Let's Deconstruct the Phantom China v US Cleantech War
photo: David Schroeter via flickr.
Now here's an article I wish I wrote: While the US vs China rhetoric over who's the bigger cleantech player, the China's gonna eat our lunch talk from the likes of Thomas Friedman et al, certainly has a populist appeal, it's always rang a bit hollow to me. The situation is far more complex than such zero sum logic implies. Not to mention creating what seems to me an unhealthy, unsustainable continuation of fetishizing competition over cooperation. Well, a new piece in Yale Environment 360 by Christina Larson sheds some light on the reality of the situation, revealing nuance often lost. Read the original for the lead-up; let's skip straight to the takeaway:1) China Gaining Green Jobs ≠ US Losing Them
While its tempting to think that the US is going to lose jobs to China in the cleantech sphere, the fact of the matter Larson points out is that most of the green manufacturing jobs that supposedly are going to be lost in the US as wind and solar power manufacturing takes off in China haven't actually even been created yet.
While China undoubtedly will gain jobs here--taking advantage of the low wages and low regulation that has helped them become the world's factory (and world's polluter)--there's no reason to assume that these jobs will come at the expense of the United States. There are plenty of green jobs to be created in the US in installation, sales and support.
2) Intellectual Property Protections Give US a Leg Up
Larson reminds us that the US still has significant advantages over China when it comes to technological innovation. Besides great universities and entrepreneurs, there's companies prefer the US' strong intellectual property rights to China's free for all:
"Intellectual property rights have done a lot to hamper China's development of green technology," says Linden Ellis, U.S. director of nonprofit China Dialogue. "People would rather come to Silicon Valley and develop a technology where they know it will be protected by the law, right down to every line, than go to China and try to develop a technology there where maybe the components will be cheaper and there is a lot of interest, but people do not trust that their findings will be protected."
3) There Are More Green Players Than the US and China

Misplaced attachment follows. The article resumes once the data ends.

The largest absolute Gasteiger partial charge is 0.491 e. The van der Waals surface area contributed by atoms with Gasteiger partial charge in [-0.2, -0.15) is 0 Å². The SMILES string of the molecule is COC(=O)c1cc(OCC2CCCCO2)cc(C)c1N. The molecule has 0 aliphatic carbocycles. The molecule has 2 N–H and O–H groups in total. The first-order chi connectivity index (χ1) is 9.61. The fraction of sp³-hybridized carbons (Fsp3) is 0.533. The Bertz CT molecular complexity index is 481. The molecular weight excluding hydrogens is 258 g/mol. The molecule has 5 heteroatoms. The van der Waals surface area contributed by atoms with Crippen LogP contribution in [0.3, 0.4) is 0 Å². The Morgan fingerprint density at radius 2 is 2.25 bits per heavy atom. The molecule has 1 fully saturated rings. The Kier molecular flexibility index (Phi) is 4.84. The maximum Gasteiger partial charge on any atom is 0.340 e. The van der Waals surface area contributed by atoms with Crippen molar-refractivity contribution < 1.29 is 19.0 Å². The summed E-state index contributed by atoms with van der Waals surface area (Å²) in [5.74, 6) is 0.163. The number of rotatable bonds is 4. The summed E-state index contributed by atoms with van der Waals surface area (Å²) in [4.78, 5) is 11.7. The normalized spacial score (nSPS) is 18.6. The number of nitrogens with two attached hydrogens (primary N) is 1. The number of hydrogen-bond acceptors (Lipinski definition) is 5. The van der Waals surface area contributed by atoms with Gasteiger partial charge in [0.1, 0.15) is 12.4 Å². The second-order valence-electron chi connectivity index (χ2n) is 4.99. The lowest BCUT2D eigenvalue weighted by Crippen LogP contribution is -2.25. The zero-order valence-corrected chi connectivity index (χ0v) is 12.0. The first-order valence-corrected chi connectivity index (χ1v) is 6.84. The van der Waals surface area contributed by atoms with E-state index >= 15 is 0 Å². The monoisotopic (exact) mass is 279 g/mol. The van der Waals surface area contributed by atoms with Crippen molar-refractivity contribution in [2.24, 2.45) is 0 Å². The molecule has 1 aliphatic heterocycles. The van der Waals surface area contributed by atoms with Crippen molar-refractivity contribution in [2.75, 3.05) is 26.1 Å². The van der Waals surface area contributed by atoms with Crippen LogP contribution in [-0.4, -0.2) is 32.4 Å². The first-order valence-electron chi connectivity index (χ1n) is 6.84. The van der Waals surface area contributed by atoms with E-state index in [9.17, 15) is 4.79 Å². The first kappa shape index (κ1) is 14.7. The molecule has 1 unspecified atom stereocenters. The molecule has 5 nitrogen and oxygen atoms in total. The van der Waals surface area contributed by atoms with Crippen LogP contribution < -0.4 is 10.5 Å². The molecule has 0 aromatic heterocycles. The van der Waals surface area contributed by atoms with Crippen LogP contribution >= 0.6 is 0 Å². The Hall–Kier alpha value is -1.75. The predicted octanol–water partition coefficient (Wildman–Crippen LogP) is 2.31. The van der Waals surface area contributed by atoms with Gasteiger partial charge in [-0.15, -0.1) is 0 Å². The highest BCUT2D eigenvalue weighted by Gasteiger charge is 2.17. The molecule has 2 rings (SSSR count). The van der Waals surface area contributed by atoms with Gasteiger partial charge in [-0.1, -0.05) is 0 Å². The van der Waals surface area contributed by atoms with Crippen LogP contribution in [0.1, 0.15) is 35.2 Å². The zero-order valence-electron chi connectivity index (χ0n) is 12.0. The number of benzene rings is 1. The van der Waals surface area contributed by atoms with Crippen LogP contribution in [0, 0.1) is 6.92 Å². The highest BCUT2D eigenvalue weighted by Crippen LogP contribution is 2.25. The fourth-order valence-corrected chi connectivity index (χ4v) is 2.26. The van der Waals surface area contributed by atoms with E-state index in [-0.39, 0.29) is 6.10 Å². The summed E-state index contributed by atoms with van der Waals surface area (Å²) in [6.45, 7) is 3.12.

Perhaps the most important thing to remember in all this is that there are more participants in the cleantech race than just the United States and China--even though this isn't played out in headlines: Larson astutely points out that even though Germany is home to the world's top two solar manufacturing companies there aren't headlines about "Old Europe 'cleaning our clock'". Even though European nations have been out-innovating the US in cleantech for the past decade, this doesn't seem to be as much of headline grabber.
When it comes down to it the whole space is more diverse and can benefit all parties:
Even as China's solar panel exports grow, it continues to purchase clean locomotives from an American company, GE. Germany has developed world-class "green" metro cars, with China being a top customer. And French companies are among the world's top innovators in water solutions. In other words, green-tech encompasses a lot more than windmills and solar panels--and progress in developing it can be a two-way street.
Read more: America's Unfounded Fears of a Green-Tech Race with China
China's New Renewable Energy Law Should be a Wake Up Call for the US
US Still #1 "Most Attractive" for Renewable Energy, But China is Catching Up
Why China and Europe Invest More in US Wind Power Than the US Does
"Chinese" Wind Farm in Texas: Green Jobs FAIL?
Higher National Renewable Energy Standard Means Hundreds of Thousands More Jobs by 2025
Renewable Energy Mandate Helps Green Manufacturing Jobs in Michigan